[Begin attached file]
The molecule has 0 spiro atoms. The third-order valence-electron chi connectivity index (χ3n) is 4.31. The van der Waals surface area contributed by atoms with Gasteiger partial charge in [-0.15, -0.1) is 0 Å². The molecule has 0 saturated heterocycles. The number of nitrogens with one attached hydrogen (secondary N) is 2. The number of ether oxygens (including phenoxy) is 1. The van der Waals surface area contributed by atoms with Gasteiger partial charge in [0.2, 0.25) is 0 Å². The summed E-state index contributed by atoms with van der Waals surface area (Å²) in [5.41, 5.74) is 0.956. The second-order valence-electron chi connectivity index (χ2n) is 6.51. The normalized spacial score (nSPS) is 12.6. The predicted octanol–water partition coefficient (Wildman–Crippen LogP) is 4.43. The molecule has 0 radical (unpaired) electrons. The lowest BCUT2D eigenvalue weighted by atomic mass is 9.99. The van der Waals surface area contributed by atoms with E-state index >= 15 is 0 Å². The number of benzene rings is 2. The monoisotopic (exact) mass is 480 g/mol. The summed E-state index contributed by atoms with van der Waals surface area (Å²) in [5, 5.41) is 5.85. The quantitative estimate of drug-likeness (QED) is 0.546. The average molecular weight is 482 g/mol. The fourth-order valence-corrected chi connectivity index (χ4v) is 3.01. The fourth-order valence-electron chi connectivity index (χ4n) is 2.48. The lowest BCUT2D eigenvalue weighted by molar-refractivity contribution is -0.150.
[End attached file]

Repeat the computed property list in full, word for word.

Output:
The molecule has 0 spiro atoms. The third-order valence-electron chi connectivity index (χ3n) is 4.31. The van der Waals surface area contributed by atoms with Gasteiger partial charge in [-0.15, -0.1) is 0 Å². The molecule has 0 saturated heterocycles. The number of nitrogens with one attached hydrogen (secondary N) is 2. The number of ether oxygens (including phenoxy) is 1. The van der Waals surface area contributed by atoms with Gasteiger partial charge in [0.2, 0.25) is 0 Å². The summed E-state index contributed by atoms with van der Waals surface area (Å²) in [5.41, 5.74) is 0.956. The second-order valence-electron chi connectivity index (χ2n) is 6.51. The normalized spacial score (nSPS) is 12.6. The predicted octanol–water partition coefficient (Wildman–Crippen LogP) is 4.43. The molecule has 0 radical (unpaired) electrons. The lowest BCUT2D eigenvalue weighted by atomic mass is 9.99. The van der Waals surface area contributed by atoms with E-state index >= 15 is 0 Å². The number of benzene rings is 2. The monoisotopic (exact) mass is 480 g/mol. The summed E-state index contributed by atoms with van der Waals surface area (Å²) in [5, 5.41) is 5.85. The quantitative estimate of drug-likeness (QED) is 0.546. The average molecular weight is 482 g/mol. The fourth-order valence-corrected chi connectivity index (χ4v) is 3.01. The fourth-order valence-electron chi connectivity index (χ4n) is 2.48. The lowest BCUT2D eigenvalue weighted by molar-refractivity contribution is -0.150.